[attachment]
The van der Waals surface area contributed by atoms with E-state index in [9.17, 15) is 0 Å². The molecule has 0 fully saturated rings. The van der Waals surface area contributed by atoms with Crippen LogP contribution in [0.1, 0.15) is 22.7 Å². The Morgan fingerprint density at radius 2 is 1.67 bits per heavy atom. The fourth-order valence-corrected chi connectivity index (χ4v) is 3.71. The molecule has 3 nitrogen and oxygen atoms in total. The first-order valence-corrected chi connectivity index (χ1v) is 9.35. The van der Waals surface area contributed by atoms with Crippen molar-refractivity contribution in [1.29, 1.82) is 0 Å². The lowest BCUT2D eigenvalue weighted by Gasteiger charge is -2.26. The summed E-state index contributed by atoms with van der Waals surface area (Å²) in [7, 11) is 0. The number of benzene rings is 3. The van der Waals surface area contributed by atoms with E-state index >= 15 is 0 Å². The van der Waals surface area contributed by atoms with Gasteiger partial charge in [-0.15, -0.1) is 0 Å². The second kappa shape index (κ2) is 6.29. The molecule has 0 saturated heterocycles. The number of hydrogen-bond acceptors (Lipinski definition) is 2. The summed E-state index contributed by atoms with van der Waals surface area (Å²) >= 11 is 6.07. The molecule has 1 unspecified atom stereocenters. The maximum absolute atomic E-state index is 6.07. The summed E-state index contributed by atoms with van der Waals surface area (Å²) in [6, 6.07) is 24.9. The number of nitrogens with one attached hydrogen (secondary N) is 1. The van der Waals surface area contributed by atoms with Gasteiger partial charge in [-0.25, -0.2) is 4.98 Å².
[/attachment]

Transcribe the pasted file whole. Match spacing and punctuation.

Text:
The van der Waals surface area contributed by atoms with E-state index in [9.17, 15) is 0 Å². The molecule has 0 fully saturated rings. The van der Waals surface area contributed by atoms with Crippen LogP contribution in [0.1, 0.15) is 22.7 Å². The Morgan fingerprint density at radius 2 is 1.67 bits per heavy atom. The fourth-order valence-corrected chi connectivity index (χ4v) is 3.71. The molecule has 3 nitrogen and oxygen atoms in total. The first-order valence-corrected chi connectivity index (χ1v) is 9.35. The van der Waals surface area contributed by atoms with Crippen molar-refractivity contribution in [1.29, 1.82) is 0 Å². The lowest BCUT2D eigenvalue weighted by Gasteiger charge is -2.26. The summed E-state index contributed by atoms with van der Waals surface area (Å²) in [7, 11) is 0. The number of benzene rings is 3. The van der Waals surface area contributed by atoms with E-state index >= 15 is 0 Å². The van der Waals surface area contributed by atoms with Gasteiger partial charge in [-0.15, -0.1) is 0 Å². The second kappa shape index (κ2) is 6.29. The molecule has 0 saturated heterocycles. The number of hydrogen-bond acceptors (Lipinski definition) is 2. The summed E-state index contributed by atoms with van der Waals surface area (Å²) >= 11 is 6.07. The molecule has 1 unspecified atom stereocenters. The maximum absolute atomic E-state index is 6.07. The summed E-state index contributed by atoms with van der Waals surface area (Å²) in [6, 6.07) is 24.9. The number of nitrogens with one attached hydrogen (secondary N) is 1. The van der Waals surface area contributed by atoms with Gasteiger partial charge in [-0.25, -0.2) is 4.98 Å².